The Firm

The Firm Author Gary Bruce
ISBN-10 9780199750818
Release 2012-07-01
Pages 264
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Based on previously classified documents and on interviews with former secret police officers and ordinary citizens, The Firm is the first comprehensive history of East Germany's secret police, the Stasi, at the grassroots level. Focusing on Gransee and Perleberg, two East German districts located north of Berlin, Gary Bruce reveals how the Stasi monitored small-town East Germany. He paints an eminently human portrait of those involved with this repressive arm of the government, featuring interviews with former officers that uncover a wide array of personalities, from devoted ideologues to reluctant opportunists, most of whom talked frankly about East Germany's obsession with surveillance. Their paths after the collapse of Communism are gripping stories of resurrection and despair, of renewal and demise, of remorse and continued adherence to the movement. The book also sheds much light on the role of the informant, the Stasi's most important tool in these out-of-the-way areas. Providing on-the-ground empirical evidence of how the Stasi operated on a day-to-day basis with ordinary people, this remarkable volume offers an unparalleled picture of life in a totalitarian state.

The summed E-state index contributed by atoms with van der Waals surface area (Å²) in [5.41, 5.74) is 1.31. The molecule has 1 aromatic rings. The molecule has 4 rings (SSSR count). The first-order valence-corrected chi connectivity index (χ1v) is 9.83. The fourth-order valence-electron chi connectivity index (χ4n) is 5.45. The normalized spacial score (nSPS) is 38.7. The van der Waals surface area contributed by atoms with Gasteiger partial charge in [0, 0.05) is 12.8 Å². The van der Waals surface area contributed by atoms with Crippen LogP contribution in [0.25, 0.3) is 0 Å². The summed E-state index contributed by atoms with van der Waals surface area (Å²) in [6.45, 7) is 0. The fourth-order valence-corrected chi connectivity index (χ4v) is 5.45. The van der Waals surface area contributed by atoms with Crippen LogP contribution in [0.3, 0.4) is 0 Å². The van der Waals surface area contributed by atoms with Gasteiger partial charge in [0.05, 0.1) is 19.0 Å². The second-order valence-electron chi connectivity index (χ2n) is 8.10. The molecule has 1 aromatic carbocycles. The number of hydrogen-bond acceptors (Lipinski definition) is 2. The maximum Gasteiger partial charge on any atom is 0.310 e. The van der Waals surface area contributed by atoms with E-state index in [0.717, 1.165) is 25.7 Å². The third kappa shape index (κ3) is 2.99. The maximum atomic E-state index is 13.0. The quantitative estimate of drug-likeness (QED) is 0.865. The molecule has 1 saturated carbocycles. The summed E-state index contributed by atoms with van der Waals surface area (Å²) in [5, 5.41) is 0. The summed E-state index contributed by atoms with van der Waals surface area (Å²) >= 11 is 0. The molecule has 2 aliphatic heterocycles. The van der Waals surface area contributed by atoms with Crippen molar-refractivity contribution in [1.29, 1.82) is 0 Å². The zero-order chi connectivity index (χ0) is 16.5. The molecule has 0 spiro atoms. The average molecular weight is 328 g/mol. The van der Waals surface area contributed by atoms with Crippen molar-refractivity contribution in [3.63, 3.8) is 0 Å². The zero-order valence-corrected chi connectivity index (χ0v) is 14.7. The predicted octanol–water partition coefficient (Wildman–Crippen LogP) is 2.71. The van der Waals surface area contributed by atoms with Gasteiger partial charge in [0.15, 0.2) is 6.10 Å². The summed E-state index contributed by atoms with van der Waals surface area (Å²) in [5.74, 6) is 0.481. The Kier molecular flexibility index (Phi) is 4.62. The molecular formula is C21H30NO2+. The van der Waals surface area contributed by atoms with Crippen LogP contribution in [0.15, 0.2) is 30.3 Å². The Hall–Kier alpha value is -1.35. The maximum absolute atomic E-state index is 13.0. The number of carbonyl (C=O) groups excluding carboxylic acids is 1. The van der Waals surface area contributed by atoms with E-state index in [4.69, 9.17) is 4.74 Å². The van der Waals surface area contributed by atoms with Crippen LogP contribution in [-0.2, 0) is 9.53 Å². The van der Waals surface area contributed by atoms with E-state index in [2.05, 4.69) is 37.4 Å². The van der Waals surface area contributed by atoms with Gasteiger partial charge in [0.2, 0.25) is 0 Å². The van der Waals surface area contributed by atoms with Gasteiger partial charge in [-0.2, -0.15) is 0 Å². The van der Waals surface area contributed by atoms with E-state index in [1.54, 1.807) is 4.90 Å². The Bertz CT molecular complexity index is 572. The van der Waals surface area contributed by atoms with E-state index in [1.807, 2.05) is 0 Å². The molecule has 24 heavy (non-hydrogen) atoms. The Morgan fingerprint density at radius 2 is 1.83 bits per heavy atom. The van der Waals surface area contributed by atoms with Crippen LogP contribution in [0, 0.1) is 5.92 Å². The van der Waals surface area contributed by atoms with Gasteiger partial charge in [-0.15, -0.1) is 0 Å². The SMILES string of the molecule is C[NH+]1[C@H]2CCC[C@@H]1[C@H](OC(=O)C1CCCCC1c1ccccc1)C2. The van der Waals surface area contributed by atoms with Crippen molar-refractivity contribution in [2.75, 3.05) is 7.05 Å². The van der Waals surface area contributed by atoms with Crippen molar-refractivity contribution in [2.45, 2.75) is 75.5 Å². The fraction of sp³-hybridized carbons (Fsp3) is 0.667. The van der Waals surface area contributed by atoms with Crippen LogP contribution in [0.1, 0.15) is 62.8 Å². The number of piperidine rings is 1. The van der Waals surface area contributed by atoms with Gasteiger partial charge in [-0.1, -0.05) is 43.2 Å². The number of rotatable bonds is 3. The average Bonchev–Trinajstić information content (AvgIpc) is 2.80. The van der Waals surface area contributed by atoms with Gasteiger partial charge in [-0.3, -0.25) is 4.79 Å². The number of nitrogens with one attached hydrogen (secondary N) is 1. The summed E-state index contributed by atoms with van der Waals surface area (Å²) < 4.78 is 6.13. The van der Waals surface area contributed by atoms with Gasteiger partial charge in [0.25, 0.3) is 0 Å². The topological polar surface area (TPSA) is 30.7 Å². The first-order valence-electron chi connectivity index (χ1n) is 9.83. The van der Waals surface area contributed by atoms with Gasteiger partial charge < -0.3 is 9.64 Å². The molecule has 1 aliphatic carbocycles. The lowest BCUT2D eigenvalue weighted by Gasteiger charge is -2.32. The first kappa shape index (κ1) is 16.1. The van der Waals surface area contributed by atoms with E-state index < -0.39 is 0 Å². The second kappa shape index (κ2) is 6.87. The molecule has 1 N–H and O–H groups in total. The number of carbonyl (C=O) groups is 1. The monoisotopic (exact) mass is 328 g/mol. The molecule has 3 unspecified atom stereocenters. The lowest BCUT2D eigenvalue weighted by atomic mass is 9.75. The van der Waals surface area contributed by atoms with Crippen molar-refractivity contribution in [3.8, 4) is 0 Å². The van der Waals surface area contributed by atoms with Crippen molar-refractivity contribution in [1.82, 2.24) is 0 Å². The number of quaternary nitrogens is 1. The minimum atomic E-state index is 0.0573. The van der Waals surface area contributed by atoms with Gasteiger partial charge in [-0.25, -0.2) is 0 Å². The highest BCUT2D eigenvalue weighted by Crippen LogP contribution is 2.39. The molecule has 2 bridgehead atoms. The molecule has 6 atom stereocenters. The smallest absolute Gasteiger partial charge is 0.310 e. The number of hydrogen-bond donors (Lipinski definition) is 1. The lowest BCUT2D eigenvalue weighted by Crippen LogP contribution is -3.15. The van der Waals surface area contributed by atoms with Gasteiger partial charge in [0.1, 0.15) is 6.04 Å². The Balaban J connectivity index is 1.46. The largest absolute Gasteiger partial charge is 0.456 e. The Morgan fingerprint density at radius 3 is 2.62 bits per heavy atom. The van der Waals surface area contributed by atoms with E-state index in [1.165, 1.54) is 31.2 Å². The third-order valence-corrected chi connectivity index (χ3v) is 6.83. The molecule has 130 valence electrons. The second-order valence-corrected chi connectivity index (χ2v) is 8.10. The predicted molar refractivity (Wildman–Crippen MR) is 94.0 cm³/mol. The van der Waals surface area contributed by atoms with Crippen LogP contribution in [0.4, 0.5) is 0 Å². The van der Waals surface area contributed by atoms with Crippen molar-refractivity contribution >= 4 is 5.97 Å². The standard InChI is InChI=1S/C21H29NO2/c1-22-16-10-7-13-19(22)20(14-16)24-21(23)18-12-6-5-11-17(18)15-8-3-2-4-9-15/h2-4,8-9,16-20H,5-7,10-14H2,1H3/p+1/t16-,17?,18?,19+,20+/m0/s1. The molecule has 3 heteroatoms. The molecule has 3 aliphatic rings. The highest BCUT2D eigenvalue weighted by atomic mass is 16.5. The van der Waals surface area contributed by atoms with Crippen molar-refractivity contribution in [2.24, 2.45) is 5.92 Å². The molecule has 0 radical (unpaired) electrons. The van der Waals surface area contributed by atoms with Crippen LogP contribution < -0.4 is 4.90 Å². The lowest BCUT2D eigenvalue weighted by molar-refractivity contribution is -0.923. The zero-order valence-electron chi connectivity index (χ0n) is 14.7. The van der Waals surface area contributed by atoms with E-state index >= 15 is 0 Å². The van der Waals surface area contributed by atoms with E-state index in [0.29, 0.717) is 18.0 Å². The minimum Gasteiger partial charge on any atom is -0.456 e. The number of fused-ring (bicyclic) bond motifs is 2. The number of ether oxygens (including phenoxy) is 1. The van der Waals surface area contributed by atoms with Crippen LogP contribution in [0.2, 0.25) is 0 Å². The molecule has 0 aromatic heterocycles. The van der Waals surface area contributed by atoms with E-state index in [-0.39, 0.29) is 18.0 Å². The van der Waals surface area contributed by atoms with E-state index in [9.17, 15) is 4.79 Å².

Spies in the Vatican

Spies in the Vatican Author John Koehler
ISBN-10 1605981400
Release 2011-01-25
Pages 296
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The shocking history of the Soviet Union's espionage campaign against the Catholic Church.



Images from the Stasi archives

Images from the Stasi archives Author Simon Menner
ISBN-10 3775736204
Release 2013
Pages 127
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Almost 300,000 people worked for the East German secret police, per capita far more than were employed by agencies such as the CIA or the KGB. Not quite fifty years after the Berlin Wall was built, Simon Menner (*1978 in Emmendingen) discovered spectacular photographs in the Stasi archives that document the agency's surveillance work. Formerly secret, highly official photographs show officers and employees putting on professional uniforms, gluing on fake beards, or signalling to each other with their hands. Today, the sight of them is almost ridiculous, although the laughter sticks in the viewer's throat. This publication can be regarded as a visual processing of German history and an examination of current surveillance issues, yet it is extremely amusing at the same time. The fact that the doors of the opposite side-the British or German intelligence services, for example-remained closed to the artist lends the theme an explosive force as well as a tinge of absurdity.



The Tunnels

The Tunnels Author Greg Mitchell
ISBN-10 9781101903865
Release 2016-10-18
Pages 400